The handout focused upon the misconceptions and the truths of women in the Blues. The second part of the handout based upon Billie Holiday’s song “Strange Fruit,” explored the meaning behind the song as well as its social implications. The blues was used as a way to deal with reality and in a way acknowledge it’s existence Davis mentions in the chapter that blues served as a way to make known which would have otherwise not had a voice, “they begin to articulate a consciousness that takes into account social conditions of class exploitation, racism and male dominance as seen through the lenses of complex emotional responses of black female subjects.”(Pg 119)
Throughout the first handout Davis is responding to other authors criticisms of blues singers, and the idea that blues is music of apathy. When you hear the blues there is not a feeling of apathy left within you, as much as there is a feeling of sadness. Davis describes them as addressing, “seemingly insurmountable but obscure social forces that have created the overall contest of misery and oppression.”(Pg 116) The feeling or portrayal of apathy that Paul Oliver expresses is because none of the blues songs actually say “Action.” Davis comes back to this by saying that they were not really in a position to be saying things like take action. I mean Billie Holiday said she remembered not even being able to eat at restaurants in the south when she performed with one of her bands.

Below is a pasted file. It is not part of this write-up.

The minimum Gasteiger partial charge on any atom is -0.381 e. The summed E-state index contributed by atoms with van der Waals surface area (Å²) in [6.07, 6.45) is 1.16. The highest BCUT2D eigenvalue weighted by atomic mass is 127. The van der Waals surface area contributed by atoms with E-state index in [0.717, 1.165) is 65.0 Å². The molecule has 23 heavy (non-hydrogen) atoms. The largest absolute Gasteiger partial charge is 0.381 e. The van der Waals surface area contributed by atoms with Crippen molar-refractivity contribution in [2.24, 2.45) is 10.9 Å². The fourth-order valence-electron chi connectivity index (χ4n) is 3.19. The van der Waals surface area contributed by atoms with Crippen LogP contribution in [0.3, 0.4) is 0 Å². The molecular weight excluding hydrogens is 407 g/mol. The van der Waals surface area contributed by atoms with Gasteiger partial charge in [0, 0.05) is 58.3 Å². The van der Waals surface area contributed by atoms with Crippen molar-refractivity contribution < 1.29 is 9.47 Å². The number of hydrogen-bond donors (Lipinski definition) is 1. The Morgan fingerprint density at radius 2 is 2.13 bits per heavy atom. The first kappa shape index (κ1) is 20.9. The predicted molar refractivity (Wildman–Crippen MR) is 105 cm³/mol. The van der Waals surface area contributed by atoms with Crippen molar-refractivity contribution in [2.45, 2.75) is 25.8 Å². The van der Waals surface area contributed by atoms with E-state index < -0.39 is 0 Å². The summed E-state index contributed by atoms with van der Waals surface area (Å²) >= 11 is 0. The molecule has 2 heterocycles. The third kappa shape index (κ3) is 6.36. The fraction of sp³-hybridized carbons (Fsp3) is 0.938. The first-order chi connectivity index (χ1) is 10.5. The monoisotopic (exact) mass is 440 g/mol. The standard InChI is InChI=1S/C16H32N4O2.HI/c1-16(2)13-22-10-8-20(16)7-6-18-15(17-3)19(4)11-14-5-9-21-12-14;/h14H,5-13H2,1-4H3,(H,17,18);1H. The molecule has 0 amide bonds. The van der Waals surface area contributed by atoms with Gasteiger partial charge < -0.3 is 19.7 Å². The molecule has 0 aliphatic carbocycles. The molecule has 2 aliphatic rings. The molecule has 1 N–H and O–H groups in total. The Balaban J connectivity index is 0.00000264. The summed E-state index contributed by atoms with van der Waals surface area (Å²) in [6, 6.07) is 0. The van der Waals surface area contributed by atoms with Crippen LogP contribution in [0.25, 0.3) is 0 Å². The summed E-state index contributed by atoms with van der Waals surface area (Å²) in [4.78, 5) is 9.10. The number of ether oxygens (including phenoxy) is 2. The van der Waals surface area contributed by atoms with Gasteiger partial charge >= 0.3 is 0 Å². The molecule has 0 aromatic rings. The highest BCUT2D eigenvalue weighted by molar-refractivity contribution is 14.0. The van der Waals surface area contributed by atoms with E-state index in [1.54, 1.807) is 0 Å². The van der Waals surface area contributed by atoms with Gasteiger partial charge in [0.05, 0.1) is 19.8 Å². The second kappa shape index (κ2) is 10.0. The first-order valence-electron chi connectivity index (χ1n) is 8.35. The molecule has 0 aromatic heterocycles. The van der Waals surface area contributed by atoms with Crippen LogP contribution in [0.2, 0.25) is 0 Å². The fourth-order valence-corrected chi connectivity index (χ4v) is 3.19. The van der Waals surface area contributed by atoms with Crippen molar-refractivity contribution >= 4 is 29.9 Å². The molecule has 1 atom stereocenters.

Davis also points out that by just describing a situation, they were calling attention to the harshness of life in the poor community which would later help the flame of the uprising. Davis commented directly on the nature of these songs, “requires absolute honesty in the portrayal of black life.......As a rule, these songs do not criticize the institution, but simply treat it as an existing reality.” (Pg 107)
It was strange reading this quote because if we were to read any text describing the religious spirituals at the time, all of them were about hope, and escaping the hardships on earth. The blues was about recognizing the harshness, and embracing and mourning their way of life. I use the word mourn because of the feeling it evokes, like a helpless cry, but none-the-less a cry. Humans need this expression, even if it isn’t supposed to get at something directly, there still needs to be expression. Their worth is in the sincere human suffering that is catalogued in these songs. Davis said they do not criticize a poor mans way of life, but simply relay it.
It is this recognition of the living conditions that these people endured that allowed some identification from all the poor community in general. In the Strange Fruit chapter they mention how the depression had an effect on race relations, “circles of people who had been sensitized by both the transracial economic and social tragedies of the Great Depression and by the multiracial mass movements seeking to redress the grievances of the blacks and whites alike.” She goes on to talk about the movement among the white community which began to trickle into mainstream mentality. Because of the depression there was a recognition that the power was not just in the hands of white people, but a very few white people. This distinction left for identifications with class instead of race.